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UK stops sharing data on bombing with US after leaks

Police investigate the house which reportedly belongs to the suicide bomber of Manchester Arena Salmon Abedi on May 24, 2017 [Behlül Çetinkaya/Anadolu Agency]

The New York Times yesterday published forensic photographs of the device that killed 22 people in the Manchester bombing in the latest in a series of leaks to US journalists thought to be from the US intelligence community.

Salman Abedi, Manchester Arena suicide bomber, May 22, 2017 [Twitter]

Image of Salman Abedi, Manchester Arena suicide bomber, May 22, 2017 [Twitter]

The images show remnants of the rucksack which contained the bomb, screws and nuts which were parts of the shrapnel and a map showing the position of the victims who were in a circle around the bomber. The paper described them as “law enforcement images”.

Britain has declared the disclosure completely unacceptable and admitted they are furious because of the distress it will cause the families of the victims and the risk of complicating ongoing investigations.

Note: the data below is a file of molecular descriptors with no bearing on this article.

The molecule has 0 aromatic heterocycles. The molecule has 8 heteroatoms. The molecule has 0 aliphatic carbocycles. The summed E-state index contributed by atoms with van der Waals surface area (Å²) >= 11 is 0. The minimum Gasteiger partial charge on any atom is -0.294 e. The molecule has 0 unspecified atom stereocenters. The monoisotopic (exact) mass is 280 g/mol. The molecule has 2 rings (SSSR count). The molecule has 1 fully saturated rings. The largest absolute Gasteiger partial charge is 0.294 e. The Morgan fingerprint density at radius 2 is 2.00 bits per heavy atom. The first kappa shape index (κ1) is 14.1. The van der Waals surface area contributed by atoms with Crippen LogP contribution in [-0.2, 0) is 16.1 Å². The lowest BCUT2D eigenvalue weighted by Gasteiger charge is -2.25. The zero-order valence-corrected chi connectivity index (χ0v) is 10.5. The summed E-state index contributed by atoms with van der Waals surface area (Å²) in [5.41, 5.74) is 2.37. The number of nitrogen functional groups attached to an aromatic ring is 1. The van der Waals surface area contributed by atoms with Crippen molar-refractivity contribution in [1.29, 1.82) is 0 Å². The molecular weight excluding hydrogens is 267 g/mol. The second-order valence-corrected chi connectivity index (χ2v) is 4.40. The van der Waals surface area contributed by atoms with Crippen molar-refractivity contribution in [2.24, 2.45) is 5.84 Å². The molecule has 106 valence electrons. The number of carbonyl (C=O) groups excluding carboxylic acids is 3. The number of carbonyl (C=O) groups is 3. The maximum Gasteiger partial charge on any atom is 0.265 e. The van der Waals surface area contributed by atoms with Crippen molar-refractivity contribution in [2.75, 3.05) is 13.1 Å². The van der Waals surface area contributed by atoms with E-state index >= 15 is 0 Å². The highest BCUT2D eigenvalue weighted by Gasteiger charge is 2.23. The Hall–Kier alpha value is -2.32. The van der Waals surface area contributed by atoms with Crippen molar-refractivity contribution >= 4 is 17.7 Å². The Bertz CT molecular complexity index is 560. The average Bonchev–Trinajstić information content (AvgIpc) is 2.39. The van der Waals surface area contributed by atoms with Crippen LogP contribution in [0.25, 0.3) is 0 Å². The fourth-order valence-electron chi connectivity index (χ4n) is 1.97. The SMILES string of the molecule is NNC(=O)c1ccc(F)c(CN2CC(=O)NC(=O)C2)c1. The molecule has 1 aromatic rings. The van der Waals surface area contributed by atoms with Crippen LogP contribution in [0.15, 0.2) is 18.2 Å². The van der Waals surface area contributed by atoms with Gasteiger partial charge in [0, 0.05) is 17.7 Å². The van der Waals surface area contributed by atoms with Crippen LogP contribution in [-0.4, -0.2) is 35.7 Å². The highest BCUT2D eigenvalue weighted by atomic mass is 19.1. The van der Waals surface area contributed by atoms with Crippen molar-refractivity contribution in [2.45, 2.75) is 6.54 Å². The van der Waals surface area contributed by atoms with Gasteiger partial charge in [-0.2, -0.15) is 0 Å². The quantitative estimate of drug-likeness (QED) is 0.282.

Read: Manchester bomber likely did not act alone says UK minister 

According to the BBC, as a result of the leaks, the UK is no longer sharing information on the bombing with the US.

The data had been shared between the UK and the US as part of security cooperation between the two countries whose intelligence links are some of the closest in the world. Just hours before the images were published, US security services leaked the bomber’s name – Salman Abedi – to the American media before it was made public in Britain.

UK Prime Minister, Theresa May, is expected to raise concerns over the intelligence leaks with US President, Donald Trump, at the NATO summit in Brussels, Belgium, today.

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